GUADALAJARA, Mexico — President Barack Obama and his counterparts from Mexico and Canada emerged Monday from a speed summit united on recession-fighting and Honduras' ousted leader but still divided on security and trade, the areas that most define their partnership.
The annual three-way meeting lasted barely more than four hours, spanning dinner Sunday night and Monday's morning of talks. There were repeated shows of friendship as the leaders gathered at the Institutos Cabanas, a 19th century home for poor children that's now a sprawling art museum, but there were no concrete announcements.
Further, questions about domestic policy — especially Obama's efforts to overhaul U.S. health care — took much of the attention as the three leaders appeared together before reporters in a graceful stone-arched courtyard.
Obama said immigration changes, another politically explosive subject in both the U.S. and Mexico, would have to wait until next year. He said he expected draft legislation for an immigration overhaul this year but the matter would not get priority attention until 2010.
"We have a broken immigration system. Nobody denies it," Obama said. But politically and legislatively, it stands behind health care, energy legislation and an overhaul of financial regulatory rules on Obama's first-term agenda.
"It's very important for us to sequence these big initiatives in a way where they don't all just crash at the same time," he said.
The leaders' united front on Honduras produced some of the news conference's most animated talk.
Since Honduran President Manuel Zelaya was ousted in a June 28 coup, international demands to return him to power have gone unheeded. The U.S. has suspended millions of dollars in aid and issued threats of more sanctions, but has mostly worked through the Organization of American States to try to resolve the situation. Some, including Zelaya, have criticized that as tepid.
Obama told critics they can't follow decades of complaints about American heavy-handedness in Latin America with today's pleas for more direct intervention. "You can't have it both ways," he said.
He got vigorous backing from his host, Mexican President Felipe Calderon, and from Canadian Prime Minister Stephen Harper. "If I were an American, I would be really fed up with this kind of hypocrisy," Harper said.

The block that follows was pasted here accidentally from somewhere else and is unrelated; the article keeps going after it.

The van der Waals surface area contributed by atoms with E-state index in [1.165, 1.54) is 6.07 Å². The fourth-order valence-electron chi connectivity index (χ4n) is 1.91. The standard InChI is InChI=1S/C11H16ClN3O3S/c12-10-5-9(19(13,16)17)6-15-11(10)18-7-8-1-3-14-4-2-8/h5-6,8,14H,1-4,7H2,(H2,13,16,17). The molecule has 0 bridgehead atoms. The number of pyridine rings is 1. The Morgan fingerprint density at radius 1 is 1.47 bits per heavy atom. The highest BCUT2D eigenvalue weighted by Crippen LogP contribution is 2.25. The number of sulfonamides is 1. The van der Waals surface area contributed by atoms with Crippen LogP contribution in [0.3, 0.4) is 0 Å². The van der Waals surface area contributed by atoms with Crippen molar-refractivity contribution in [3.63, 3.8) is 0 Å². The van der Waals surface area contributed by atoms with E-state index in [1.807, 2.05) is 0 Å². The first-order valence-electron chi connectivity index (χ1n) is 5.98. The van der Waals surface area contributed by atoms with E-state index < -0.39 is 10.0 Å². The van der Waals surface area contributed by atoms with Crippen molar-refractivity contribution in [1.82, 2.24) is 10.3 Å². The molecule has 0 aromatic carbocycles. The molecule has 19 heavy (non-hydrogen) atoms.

As heavily armed federal agents and police in riot gear sealed off streets, the leaders declared their intention to take "aggressive, coordinated action" to restore growth across recession-weary North America.
But a "Buy America" provision included in Congress' giant economic stimulus package earlier this year rankles both Mexico and Canada — and the leaders told Obama so.
The president said he hadn't believed at the time of the stimulus debate that the provision was necessary, but he acknowledged he declined to fight over it. He didn't promise to overturn it, and argued in any case that it was small potatoes and hadn't hurt trade. "We have not seen some sweeping step toward protectionism," he said.
He also made no specific promises to Mexico on some of its chief concerns: a U.S. ban on NAFTA-required access to American highways for Mexican truckers and the pace of money flowing south for Calderon's fierce anti-drug war. About 11,000 people have died in Mexico, and the violence is spilling over the borders into the U.S. and Canada.
One installment of the three-year, U.S. $1.4 billion Merida Initiative package may be withheld because of concerns that the Mexican army is committing human rights abuses while battling the drug cartels. Calderon got Obama's statement of confidence that the Mexican president is acting appropriately, but no explicit promise for the money.
Said Calderon: "There has been a very scrupulous effort to try to protect human rights, in all cases."
Mexico and Canada, meanwhile, are sparring over Canada's newly established visa requirements for Mexicans wanting to visit. Harper did not offer to rescind the policy, saying "it is the only tool available" to combat bogus refugee claims until Canadian laws can be changed.
He promised such changes, but Calderon expressed open disappointment nonetheless.
"Mexico certainly feels very bad about this decision, about this rejection," Calderon said. "It certainly gets in the way of a good relationship."